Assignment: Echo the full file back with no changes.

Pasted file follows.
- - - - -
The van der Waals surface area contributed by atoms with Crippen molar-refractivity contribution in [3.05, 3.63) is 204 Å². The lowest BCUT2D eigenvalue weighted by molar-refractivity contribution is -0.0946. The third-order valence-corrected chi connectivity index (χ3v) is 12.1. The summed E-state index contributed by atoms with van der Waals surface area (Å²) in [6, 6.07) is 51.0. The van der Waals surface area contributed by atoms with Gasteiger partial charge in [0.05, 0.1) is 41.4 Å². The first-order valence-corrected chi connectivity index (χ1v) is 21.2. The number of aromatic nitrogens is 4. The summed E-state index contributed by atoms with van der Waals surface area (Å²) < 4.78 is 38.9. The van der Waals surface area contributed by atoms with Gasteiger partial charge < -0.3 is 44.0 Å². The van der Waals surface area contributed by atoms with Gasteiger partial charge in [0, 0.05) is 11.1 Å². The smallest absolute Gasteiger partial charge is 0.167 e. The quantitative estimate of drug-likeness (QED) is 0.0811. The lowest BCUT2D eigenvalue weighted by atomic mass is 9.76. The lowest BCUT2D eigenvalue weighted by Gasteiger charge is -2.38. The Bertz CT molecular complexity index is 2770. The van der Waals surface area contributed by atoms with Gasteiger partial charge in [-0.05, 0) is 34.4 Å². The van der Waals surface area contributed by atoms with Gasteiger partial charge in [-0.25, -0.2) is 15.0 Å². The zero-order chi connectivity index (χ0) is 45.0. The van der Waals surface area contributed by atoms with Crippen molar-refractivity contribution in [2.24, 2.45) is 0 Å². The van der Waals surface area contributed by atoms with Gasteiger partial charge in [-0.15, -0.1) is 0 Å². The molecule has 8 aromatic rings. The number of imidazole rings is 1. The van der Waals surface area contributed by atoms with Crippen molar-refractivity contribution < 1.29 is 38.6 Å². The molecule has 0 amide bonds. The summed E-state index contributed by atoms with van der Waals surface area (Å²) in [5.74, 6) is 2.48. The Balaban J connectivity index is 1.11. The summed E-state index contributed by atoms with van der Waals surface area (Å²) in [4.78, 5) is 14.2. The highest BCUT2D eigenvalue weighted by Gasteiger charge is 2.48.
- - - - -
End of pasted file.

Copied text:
The van der Waals surface area contributed by atoms with Crippen molar-refractivity contribution in [3.05, 3.63) is 204 Å². The lowest BCUT2D eigenvalue weighted by molar-refractivity contribution is -0.0946. The third-order valence-corrected chi connectivity index (χ3v) is 12.1. The summed E-state index contributed by atoms with van der Waals surface area (Å²) in [6, 6.07) is 51.0. The van der Waals surface area contributed by atoms with Gasteiger partial charge in [0.05, 0.1) is 41.4 Å². The first-order valence-corrected chi connectivity index (χ1v) is 21.2. The number of aromatic nitrogens is 4. The summed E-state index contributed by atoms with van der Waals surface area (Å²) < 4.78 is 38.9. The van der Waals surface area contributed by atoms with Gasteiger partial charge < -0.3 is 44.0 Å². The van der Waals surface area contributed by atoms with Gasteiger partial charge in [0, 0.05) is 11.1 Å². The smallest absolute Gasteiger partial charge is 0.167 e. The quantitative estimate of drug-likeness (QED) is 0.0811. The lowest BCUT2D eigenvalue weighted by atomic mass is 9.76. The lowest BCUT2D eigenvalue weighted by Gasteiger charge is -2.38. The Bertz CT molecular complexity index is 2770. The van der Waals surface area contributed by atoms with Gasteiger partial charge in [-0.05, 0) is 34.4 Å². The van der Waals surface area contributed by atoms with Gasteiger partial charge in [-0.25, -0.2) is 15.0 Å². The zero-order chi connectivity index (χ0) is 45.0. The van der Waals surface area contributed by atoms with Crippen molar-refractivity contribution in [2.24, 2.45) is 0 Å². The van der Waals surface area contributed by atoms with Gasteiger partial charge in [-0.15, -0.1) is 0 Å². The molecule has 8 aromatic rings. The number of imidazole rings is 1. The van der Waals surface area contributed by atoms with Crippen molar-refractivity contribution < 1.29 is 38.6 Å². The molecule has 0 amide bonds. The summed E-state index contributed by atoms with van der Waals surface area (Å²) in [5.74, 6) is 2.48. The Balaban J connectivity index is 1.11. The summed E-state index contributed by atoms with van der Waals surface area (Å²) in [4.78, 5) is 14.2. The highest BCUT2D eigenvalue weighted by Gasteiger charge is 2.48.